LITERATURE | To cancel or not to cancel Jack London

Reflections on an American writer and a controversial movement.

By Jonah Raskin | The Rag Blog | April 22, 2021

Jack London’s ashes, which are buried under a rock on Sonoma Mountain in Northern California, must be calling wildly to the living. In a new movie just out, that’s titled Jack London’s Martin Eden, Russ Brissenden, one of the main characters, who also figures in the novel, Martin Eden, is an African-American. The film also features two women of color who are labor activists and socialists. In London’s 1908 book there are no Black characters or people of color. Brissenden is as white as can be.

In fact, there are no significant Black characters in any of London’s 50 books, though there are some Mexicans and some Asians. The author wanted the real world to be for whites only. He mostly populated his fictional universe with white men and white women.

London was raised by an African-American woman
and an ex-slave.

As a child, London was raised by an African-American woman and an ex-slave, named Virginia Prentice, whom he called “Mammy,” much to her annoyance. It’s likely she would have been sad, hurt, and angry if she had read London’s essays, like “The Salt of the Earth,” on the superiority of the white race, and his letters in which he expresses what sounds like racist ideas.

In a letter dated June 12, 1899, he wrote “The negro [sic] races, the mongrel races, the slavish races, the unprogressive races, are of bad blood – that is, of blood which is not qualified to permit them to successfully survive the selection by which the fittest survive.” Eleven days later he wrote about “the niggers of Africa,” and insisted that socialism was “devised for the happiness of certain kindred races.” Twelve days before Christmas 1899 London reiterated his white supremacist views and explained to a friend, “the black has stopped, just as the monkey has stopped. Never will even the highest anthropoid apes evolve into man; likewise the negro into a type of man higher than any existing.”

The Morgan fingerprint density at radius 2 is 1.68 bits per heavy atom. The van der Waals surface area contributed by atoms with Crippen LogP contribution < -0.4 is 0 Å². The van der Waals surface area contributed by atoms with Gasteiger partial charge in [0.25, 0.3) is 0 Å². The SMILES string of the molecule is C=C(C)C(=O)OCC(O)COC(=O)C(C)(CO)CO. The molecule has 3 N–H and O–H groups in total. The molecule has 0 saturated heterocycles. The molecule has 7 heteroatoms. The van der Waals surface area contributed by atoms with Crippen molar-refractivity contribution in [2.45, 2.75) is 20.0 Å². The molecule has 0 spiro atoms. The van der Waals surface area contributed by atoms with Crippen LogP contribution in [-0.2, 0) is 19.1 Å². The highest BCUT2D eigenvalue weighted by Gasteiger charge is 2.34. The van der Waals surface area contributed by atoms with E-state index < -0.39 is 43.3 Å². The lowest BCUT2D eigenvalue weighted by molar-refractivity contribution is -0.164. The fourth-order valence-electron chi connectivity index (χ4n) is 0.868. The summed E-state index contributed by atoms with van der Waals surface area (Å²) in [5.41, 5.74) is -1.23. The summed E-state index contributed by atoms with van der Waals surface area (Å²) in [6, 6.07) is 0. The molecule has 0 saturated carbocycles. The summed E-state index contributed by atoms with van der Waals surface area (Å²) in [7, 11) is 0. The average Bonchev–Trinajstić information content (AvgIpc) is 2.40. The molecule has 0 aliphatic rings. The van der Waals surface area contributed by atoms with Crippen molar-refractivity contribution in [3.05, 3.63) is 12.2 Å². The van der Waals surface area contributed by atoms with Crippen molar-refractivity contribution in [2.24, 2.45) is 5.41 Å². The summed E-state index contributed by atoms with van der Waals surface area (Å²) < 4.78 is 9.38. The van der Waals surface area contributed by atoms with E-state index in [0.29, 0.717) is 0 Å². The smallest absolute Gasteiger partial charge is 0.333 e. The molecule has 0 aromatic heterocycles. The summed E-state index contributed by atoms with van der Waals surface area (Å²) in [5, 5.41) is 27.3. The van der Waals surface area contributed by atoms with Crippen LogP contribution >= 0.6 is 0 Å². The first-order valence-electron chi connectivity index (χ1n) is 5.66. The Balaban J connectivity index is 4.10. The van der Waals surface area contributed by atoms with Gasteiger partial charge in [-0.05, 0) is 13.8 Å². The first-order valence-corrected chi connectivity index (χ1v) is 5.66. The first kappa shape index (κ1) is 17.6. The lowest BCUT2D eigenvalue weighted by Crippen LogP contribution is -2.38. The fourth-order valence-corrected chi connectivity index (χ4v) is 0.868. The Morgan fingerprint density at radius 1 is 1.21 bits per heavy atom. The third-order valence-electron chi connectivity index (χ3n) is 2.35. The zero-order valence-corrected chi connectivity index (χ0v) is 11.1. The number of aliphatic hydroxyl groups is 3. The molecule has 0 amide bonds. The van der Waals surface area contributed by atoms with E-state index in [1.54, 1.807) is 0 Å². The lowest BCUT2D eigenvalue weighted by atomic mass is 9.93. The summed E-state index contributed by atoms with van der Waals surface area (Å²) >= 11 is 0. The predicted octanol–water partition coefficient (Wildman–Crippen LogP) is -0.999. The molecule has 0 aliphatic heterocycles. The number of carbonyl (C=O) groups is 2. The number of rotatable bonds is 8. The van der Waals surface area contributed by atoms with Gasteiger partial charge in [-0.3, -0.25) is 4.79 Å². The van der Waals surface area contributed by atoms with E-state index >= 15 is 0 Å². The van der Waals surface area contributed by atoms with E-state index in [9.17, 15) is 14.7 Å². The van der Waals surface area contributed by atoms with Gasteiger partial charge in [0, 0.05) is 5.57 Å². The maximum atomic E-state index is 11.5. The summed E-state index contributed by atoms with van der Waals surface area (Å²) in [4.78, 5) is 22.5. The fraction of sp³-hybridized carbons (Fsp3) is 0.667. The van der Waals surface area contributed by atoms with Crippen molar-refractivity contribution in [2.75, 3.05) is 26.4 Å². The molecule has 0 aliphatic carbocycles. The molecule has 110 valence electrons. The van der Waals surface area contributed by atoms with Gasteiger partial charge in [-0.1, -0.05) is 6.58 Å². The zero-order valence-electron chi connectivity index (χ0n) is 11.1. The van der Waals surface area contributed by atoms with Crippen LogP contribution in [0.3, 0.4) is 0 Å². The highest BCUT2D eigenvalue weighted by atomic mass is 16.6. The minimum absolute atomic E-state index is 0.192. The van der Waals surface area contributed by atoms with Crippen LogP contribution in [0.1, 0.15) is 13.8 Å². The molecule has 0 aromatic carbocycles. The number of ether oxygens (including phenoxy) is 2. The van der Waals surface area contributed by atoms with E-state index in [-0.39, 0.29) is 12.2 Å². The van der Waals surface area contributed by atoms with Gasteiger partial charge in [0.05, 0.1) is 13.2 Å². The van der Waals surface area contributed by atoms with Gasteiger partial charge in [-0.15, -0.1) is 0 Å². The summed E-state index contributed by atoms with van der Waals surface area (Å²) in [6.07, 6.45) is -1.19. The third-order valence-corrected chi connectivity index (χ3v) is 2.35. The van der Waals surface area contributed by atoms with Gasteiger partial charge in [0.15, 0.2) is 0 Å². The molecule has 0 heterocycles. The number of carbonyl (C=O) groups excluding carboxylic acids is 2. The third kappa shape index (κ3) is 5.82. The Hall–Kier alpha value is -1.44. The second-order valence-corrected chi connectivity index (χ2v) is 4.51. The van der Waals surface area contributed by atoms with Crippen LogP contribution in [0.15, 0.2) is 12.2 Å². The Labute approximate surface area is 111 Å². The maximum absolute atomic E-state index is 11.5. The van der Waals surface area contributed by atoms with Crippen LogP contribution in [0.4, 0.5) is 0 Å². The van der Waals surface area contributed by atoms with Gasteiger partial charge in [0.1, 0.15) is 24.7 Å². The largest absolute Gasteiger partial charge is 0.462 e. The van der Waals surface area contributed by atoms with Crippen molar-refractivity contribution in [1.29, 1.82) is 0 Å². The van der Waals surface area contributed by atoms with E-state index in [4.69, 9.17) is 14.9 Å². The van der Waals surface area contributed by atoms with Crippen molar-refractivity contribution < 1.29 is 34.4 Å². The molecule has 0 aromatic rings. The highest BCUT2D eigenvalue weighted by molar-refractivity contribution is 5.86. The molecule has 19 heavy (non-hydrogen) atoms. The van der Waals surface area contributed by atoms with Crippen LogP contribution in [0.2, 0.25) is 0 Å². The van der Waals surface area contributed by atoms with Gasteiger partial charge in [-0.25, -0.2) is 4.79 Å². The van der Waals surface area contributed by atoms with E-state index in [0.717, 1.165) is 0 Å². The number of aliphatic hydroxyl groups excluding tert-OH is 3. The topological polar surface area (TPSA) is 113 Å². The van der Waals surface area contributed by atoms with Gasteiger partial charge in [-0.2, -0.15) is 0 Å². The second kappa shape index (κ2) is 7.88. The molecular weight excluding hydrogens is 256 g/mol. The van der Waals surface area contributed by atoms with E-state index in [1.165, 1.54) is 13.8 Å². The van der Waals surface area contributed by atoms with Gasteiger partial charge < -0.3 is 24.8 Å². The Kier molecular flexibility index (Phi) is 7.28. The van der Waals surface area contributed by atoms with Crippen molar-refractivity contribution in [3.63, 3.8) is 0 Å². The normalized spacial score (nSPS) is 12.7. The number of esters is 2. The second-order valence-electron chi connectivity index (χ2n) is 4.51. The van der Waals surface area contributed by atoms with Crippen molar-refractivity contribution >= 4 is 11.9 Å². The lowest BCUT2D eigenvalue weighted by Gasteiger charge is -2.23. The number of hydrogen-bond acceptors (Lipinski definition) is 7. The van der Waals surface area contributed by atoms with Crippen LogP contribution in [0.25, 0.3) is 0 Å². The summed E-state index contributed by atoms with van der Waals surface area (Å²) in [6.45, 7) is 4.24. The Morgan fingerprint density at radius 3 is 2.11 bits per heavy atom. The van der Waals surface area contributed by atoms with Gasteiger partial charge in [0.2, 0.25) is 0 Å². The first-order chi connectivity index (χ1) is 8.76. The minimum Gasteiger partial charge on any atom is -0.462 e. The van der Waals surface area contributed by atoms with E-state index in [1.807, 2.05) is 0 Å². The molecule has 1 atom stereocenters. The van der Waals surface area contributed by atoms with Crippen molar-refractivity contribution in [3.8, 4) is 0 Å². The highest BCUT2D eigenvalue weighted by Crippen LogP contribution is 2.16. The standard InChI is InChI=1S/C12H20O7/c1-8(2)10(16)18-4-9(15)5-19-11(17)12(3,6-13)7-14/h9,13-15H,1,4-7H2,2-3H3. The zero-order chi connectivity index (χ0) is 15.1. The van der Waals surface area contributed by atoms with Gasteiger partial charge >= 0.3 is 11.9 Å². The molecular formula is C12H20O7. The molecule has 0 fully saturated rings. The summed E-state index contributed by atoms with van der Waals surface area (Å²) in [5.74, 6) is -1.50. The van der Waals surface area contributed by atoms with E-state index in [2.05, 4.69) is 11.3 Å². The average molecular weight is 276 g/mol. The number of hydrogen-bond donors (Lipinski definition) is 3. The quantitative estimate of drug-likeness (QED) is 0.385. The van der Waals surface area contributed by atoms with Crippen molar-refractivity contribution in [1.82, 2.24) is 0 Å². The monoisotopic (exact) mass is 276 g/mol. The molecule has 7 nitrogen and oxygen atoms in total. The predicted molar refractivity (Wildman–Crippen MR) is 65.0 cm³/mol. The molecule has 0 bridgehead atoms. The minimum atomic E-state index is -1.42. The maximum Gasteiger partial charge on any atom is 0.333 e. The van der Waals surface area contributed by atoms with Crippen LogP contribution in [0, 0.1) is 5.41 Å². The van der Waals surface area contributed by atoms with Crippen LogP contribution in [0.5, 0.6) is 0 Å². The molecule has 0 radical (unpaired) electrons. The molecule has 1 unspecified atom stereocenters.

A social Darwinian, London belonged to the Socialist Party for much of his life. With Upton Sinclair, he founded the Intercollegiate Socialist Society, the forerunner of Students for a Democratic Society. Still, there was no one like London in SDS. Indeed, he exposed the poverty at the heart of the British Empire in The People of the Abyss and he described his life as a hobo in The Road, which inspired Jack Kerouac to write On the Road and at times, called for revolutionary violence to overthrow capitalism and create a harmonious society for white people.

To cancel Jack London would be to cancel some of the history of Sixties activists.

Arrested by cops and imprisoned in Buffalo, New York, he disliked cops and prisons, empathized with prisoners and would have cheered the verdict in the Derek Chauvin trial. To cancel Jack London would be to cancel some of the history of Sixties activists and organizers.

London’s fans don’t always defend him down the line, though they often say that his contemporaries were racists and that he merely expressed the commonly held views of his time. Granted, America in the 1890s and the first-decade-and-a-half of the 20th century — London died in 1916 at the age of 40 — was a racist society, but not all Americans were racists. The National Organization for the Advancement of Colored People (NAACP) was founded in 1909 in part in response to the murder of two Blacks in Springfield, Illinois, and the burinng of 40 homes owned by Blacks.

The founders of the NAACP included whites such as Mary White Ovington, Henry Moskowitz, Oswald Garrison Villard, and William English Walling, who was a friend of London’s, along with African-Americans such as Ida Wells-Barnett, Archibald Grimke, Mary Church Terrell, and W. E. B. Du Bois, the author in 1903 of The Souls of Black Folk.

‘Jack London’s Martin Eden’ is the second movie based on
the author’s 1909 novel.

Jack London’s Martin Eden is the second movie based on the author’s 1909 novel about a sailor who becomes a successful writer in the San Francisco Bay Area and then commits suicide by traveling on an ocean liner and lowering himself into the water, never to reemerge.

In both movies, Martin Eden, by the Italian director Pietro Marcello, and Jack London’s Martin Eden by the American filmmaker, Jay Craven — with ample help from students at Sarah Lawrence College — the protagonist ends his life by walking into the ocean, not by taking an ocean liner out to sea and then descending beneath the waves.

Craven has a long history as an impassioned anti-war activist. He has also made several lyrical, must-see films, including High Water, Where the Rivers Flow North, and A Stranger in the Kingdom.

London scholar dig in their heels almost every time someone calls their hero a white supremacist.

In both Craven’s and Marcello’s movies, suicide ends the protagonist’s life, as it may also have ended London’s life, though that’s as contentious a topic as any other in the world of Jack London scholars who dig in their heels almost every time someone calls their hero a white supremacist or a suicide. Their allegiance is embarrassing.

For the most part, the London faithful have been opposed to the movement to cancel Jack London in Oakland, California, and remove his name from the Square that attracts millions of tourists and millions of tourist dollars. The cancellers, if I can call them that, want to rename it “Barbara Lee Square.” Oakland residents also want to remove a statue of the author and replace it with one of Lee, an African-American and a longtime Congresswoman who represents the East Bay.